3 'Dirty Little Secrets' Hedge Fund Managers Keep
By Zach Scheidt | March 27, 2018 |

It’s a rigged game, and they know it!

If you’re an individual counting on a fair and level playing field for your retirement investments, I’ve got some disappointing news.

You probably already knew, but our current markets are anything but “fair.” In fact, the game is skewed toward the ultra-affluent and the Wall Street managers who handle their wealth.

Today, I want to let you in on a few of the dirty little secrets that I saw during my time as a hedge fund manager, and also let you in on the most important commodity that fuels these investors’ success.

I’ll bet you’ll never guess what it is!

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#1: A Secret Play to Double Their Dividends
Hedge funds typically have hundreds of millions (if not billions) to invest for their clients.

And with special rules allowing these funds to invest on “margin” — borrowing even more funds and investing the cash in even bigger positions — these funds can buy even MORE shares of stock!

One of the tricks that I’ve seen hedge funds use with all of the cash they hold is a method that profits when individual investors make forgetful mistakes.

The strategy involves buying massive amounts of dividend stocks, and then selling special call option contracts for these shares.

Hedge funds are counting on “little guy” investors who own the call options to forget about the dividend. If these investors don’t take a specific action before the dividend is paid, hedge funds essentially double their dividend payments — at the expense of individual investors.

Do this with enough shares, (and remember, hedge funds can borrow money to buy huge short-term positions), and the strategy can add some serious profits in very little time!

This “double dividend” trick may be a little shady, but it’s got nothing on the next dirty trick some hedge fund managers play…

#2: Millions in Tax Benefits — At The Expense of Investors!
There are supposedly two things you can count on this life — death and taxes.

But some hedge fund managers have found an ingenious (or sinister) way of avoiding taxes on their investment gains.

Here’s how it works…

An entire fund will generate investment gains throughout the year. Some will be short-term gains which are typically taxed at higher rates, and some will be long-term gains that are taxed at lower rates.

Once the year is finished, an accounting firm will divvy up all of the gains and losses and assign them to investors in the fund. Keep in mind, the managers of the fund are typically some of the biggest investors.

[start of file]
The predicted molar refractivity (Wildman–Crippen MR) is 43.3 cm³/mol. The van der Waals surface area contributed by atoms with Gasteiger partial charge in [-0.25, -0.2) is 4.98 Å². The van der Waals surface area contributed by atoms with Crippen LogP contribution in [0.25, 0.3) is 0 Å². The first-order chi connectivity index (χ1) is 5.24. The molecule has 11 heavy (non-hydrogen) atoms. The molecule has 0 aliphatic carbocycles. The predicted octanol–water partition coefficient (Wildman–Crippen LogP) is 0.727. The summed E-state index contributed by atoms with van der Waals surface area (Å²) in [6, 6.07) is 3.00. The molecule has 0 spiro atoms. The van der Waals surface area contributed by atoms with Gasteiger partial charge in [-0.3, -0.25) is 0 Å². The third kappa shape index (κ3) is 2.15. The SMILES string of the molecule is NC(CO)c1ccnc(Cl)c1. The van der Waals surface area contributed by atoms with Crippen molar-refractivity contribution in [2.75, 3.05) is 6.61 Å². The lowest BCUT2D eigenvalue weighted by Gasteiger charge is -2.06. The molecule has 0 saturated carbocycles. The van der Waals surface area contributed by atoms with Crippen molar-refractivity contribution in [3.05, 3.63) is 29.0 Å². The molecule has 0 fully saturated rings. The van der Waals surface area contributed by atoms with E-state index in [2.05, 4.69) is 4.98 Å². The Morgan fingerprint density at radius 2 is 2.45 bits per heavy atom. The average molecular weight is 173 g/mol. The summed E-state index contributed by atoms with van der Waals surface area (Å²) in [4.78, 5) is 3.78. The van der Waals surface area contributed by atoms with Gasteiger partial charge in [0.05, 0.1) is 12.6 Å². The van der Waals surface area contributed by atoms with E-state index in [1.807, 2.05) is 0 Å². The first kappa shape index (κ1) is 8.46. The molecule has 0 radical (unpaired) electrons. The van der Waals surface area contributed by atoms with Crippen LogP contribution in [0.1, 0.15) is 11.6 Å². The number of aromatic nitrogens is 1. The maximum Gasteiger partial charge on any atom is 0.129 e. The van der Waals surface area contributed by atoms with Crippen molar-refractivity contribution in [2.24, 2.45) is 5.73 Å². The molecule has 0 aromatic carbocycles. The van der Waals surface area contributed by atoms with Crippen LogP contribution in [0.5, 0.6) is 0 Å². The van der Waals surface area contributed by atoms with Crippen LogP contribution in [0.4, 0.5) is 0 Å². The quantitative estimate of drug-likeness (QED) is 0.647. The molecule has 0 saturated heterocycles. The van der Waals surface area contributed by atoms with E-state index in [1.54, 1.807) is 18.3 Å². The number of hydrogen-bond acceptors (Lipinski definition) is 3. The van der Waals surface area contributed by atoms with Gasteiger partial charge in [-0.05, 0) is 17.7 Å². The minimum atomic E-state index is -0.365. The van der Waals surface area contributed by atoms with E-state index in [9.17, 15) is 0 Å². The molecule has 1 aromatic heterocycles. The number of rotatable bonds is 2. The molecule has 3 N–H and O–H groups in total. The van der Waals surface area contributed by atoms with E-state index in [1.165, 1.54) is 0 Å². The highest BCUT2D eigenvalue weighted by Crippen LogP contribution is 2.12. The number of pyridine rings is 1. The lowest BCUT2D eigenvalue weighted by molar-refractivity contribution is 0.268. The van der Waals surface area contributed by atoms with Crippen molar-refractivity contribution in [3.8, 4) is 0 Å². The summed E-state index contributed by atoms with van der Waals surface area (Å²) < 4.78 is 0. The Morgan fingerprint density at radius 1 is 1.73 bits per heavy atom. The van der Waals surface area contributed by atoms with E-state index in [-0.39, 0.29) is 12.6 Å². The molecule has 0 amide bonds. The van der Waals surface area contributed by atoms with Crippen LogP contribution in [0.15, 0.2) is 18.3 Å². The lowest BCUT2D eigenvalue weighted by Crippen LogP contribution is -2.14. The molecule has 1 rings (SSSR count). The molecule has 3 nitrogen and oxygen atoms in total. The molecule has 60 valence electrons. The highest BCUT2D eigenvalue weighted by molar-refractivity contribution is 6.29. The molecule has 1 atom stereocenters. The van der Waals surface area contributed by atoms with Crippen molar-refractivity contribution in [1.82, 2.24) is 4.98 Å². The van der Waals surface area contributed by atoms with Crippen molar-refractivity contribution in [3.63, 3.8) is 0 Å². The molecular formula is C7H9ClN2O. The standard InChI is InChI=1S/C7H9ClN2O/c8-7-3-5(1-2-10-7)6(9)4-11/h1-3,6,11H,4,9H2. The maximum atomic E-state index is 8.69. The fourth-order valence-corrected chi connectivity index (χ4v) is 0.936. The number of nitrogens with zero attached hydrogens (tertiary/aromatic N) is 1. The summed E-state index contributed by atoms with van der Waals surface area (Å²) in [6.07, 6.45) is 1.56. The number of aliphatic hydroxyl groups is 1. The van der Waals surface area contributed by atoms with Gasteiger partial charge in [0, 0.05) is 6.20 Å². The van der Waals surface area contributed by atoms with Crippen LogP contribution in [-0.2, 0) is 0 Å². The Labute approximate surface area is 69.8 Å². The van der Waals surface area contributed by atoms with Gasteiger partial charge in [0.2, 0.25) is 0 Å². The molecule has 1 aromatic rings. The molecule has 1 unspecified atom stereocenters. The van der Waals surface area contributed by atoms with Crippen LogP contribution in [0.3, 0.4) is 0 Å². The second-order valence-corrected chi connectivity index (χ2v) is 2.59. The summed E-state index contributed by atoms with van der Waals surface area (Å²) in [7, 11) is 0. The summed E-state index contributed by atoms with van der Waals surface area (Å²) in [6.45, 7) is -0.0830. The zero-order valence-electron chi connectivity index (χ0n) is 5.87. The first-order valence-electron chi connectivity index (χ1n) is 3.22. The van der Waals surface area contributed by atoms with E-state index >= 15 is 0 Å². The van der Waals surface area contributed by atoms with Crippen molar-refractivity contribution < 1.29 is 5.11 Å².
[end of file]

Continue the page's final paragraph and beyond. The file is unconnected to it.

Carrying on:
I’ve seen many funds give preferential treatment to the managing partners of the fund, giving them a larger portion of long-term gains, while “normal” investors are saddled with the short-term gains that carry higher taxes.

In some cases, IRA investors in the fund that do not pay taxes wind up collecting the biggest share of short-term gains. But this doesn’t hurt them because IRA accounts don’t have to pay taxes on the year-by-year gains.

This allows the taxable investors in the fund to effectively dodge the IRS for a large portion of the taxes they would have been charged. And while this practice is technically “legal,” I’m sure you can see how some unscrupulous hedge funds use this loophole to fleece their investors and keep more money in their own pockets.

Now here’s one of the most unsavory secrets that hedge fund managers don’t want you to know about…

#3: Soft Dollars and the “Information Edge”
We all hate paying commissions on our stock trades…

What if I told you that some hedge funds intentionally pay higher commissions when buying or selling shares? Why would they do this?

Back when I was working as a hedge fund manager, there was a big loophole that managers used — and often abused — to pay for expenses.

The loophole is known as a “soft dollar” account that hedge funds set up with a brokerage company.

After setting up this account, hedge funds intentionally pay higher commissions for trades, and the broker sets aside any extra commissions into this account.

So for example, a hedge fund might be able to trade for a penny per share. But instead, the fund pays 3 cents per share. So every time the fund trades 500,000 shares, the extra commission of $10,000 is put into an account for the hedge fund manager to use.

Technically, the extra $10,000 (or much more in many cases), is supposed to be used for research expenses. But in many cases these “research” expenses included luxury vehicles, penthouse apartments, and other lavish expenses hedge fund managers had.

After all, you have to be able to drive a nice car and stay in a nice place when you’re on a “research” expedition right?

At worst, this soft dollar arrangement was a way for hedge fund managers to take money that should have belonged to investors and use that money for personal perks.

But even at best, this practice gave hedge funds an unfair advantage when it came to information they had on specific stocks.

It’s amazing how much you can find out about a company, an industry, or the prospects for different stocks if you have a ton of money to buy that information. Access to the best Wall Street minds, logins and passwords to the most powerful information technology, and payments for information that simply isn’t available to common investors is a powerful advantage when it comes to generating higher returns and booking lucrative profits.

When it comes to your investments, the old phrase “knowledge is power” has never been more true. And hedge funds, with more and more ways to acquire that knowledge, have an unfair advantage in today’s market.

But don’t worry, I’m on your side now. And I’ll keep you posted on anything that can give you an edge in today’s market.

This article originally appeared on The Daily Reckoning.